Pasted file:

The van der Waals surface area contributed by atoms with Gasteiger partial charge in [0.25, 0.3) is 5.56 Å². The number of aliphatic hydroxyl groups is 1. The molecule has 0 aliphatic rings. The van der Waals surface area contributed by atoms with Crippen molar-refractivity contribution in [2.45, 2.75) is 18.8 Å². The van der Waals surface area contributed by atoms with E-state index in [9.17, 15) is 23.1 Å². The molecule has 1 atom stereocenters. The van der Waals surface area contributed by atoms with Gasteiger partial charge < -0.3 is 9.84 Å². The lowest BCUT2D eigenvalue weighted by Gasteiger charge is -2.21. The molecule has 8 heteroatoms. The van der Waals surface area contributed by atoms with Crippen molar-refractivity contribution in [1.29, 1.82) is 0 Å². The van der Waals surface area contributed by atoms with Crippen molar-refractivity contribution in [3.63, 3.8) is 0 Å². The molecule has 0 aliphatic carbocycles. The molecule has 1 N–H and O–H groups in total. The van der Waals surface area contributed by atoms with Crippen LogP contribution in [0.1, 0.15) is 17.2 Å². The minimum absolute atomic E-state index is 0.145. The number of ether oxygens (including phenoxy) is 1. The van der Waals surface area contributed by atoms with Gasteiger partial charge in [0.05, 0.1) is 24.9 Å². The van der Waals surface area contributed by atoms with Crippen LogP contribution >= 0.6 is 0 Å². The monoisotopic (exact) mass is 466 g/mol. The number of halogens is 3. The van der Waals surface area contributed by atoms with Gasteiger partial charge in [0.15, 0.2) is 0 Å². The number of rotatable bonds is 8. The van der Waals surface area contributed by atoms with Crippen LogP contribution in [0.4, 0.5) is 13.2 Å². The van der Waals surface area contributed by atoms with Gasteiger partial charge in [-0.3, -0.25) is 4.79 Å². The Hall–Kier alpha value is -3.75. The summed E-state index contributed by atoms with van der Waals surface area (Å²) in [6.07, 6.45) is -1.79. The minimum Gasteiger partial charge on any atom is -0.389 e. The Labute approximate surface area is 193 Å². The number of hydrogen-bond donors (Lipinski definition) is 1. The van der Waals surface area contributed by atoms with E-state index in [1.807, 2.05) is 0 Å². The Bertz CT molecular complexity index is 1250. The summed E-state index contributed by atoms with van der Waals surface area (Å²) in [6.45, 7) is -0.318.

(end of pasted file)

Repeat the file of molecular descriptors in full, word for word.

The van der Waals surface area contributed by atoms with Gasteiger partial charge in [0.25, 0.3) is 5.56 Å². The number of aliphatic hydroxyl groups is 1. The molecule has 0 aliphatic rings. The van der Waals surface area contributed by atoms with Crippen molar-refractivity contribution in [2.45, 2.75) is 18.8 Å². The van der Waals surface area contributed by atoms with E-state index in [9.17, 15) is 23.1 Å². The molecule has 1 atom stereocenters. The van der Waals surface area contributed by atoms with Gasteiger partial charge < -0.3 is 9.84 Å². The lowest BCUT2D eigenvalue weighted by Gasteiger charge is -2.21. The molecule has 8 heteroatoms. The van der Waals surface area contributed by atoms with Crippen molar-refractivity contribution in [1.29, 1.82) is 0 Å². The van der Waals surface area contributed by atoms with Crippen molar-refractivity contribution in [3.63, 3.8) is 0 Å². The molecule has 0 aliphatic carbocycles. The molecule has 1 N–H and O–H groups in total. The van der Waals surface area contributed by atoms with Crippen LogP contribution in [0.1, 0.15) is 17.2 Å². The minimum absolute atomic E-state index is 0.145. The number of ether oxygens (including phenoxy) is 1. The van der Waals surface area contributed by atoms with Gasteiger partial charge in [0.05, 0.1) is 24.9 Å². The van der Waals surface area contributed by atoms with Crippen LogP contribution >= 0.6 is 0 Å². The monoisotopic (exact) mass is 466 g/mol. The number of halogens is 3. The van der Waals surface area contributed by atoms with Gasteiger partial charge in [0.15, 0.2) is 0 Å². The number of rotatable bonds is 8. The van der Waals surface area contributed by atoms with Crippen LogP contribution in [0.4, 0.5) is 13.2 Å². The van der Waals surface area contributed by atoms with Gasteiger partial charge in [-0.3, -0.25) is 4.79 Å². The Hall–Kier alpha value is -3.75. The summed E-state index contributed by atoms with van der Waals surface area (Å²) in [6.07, 6.45) is -1.79. The minimum Gasteiger partial charge on any atom is -0.389 e. The Labute approximate surface area is 193 Å². The number of hydrogen-bond donors (Lipinski definition) is 1. The van der Waals surface area contributed by atoms with E-state index in [1.807, 2.05) is 0 Å². The Bertz CT molecular complexity index is 1250. The summed E-state index contributed by atoms with van der Waals surface area (Å²) in [6.45, 7) is -0.318.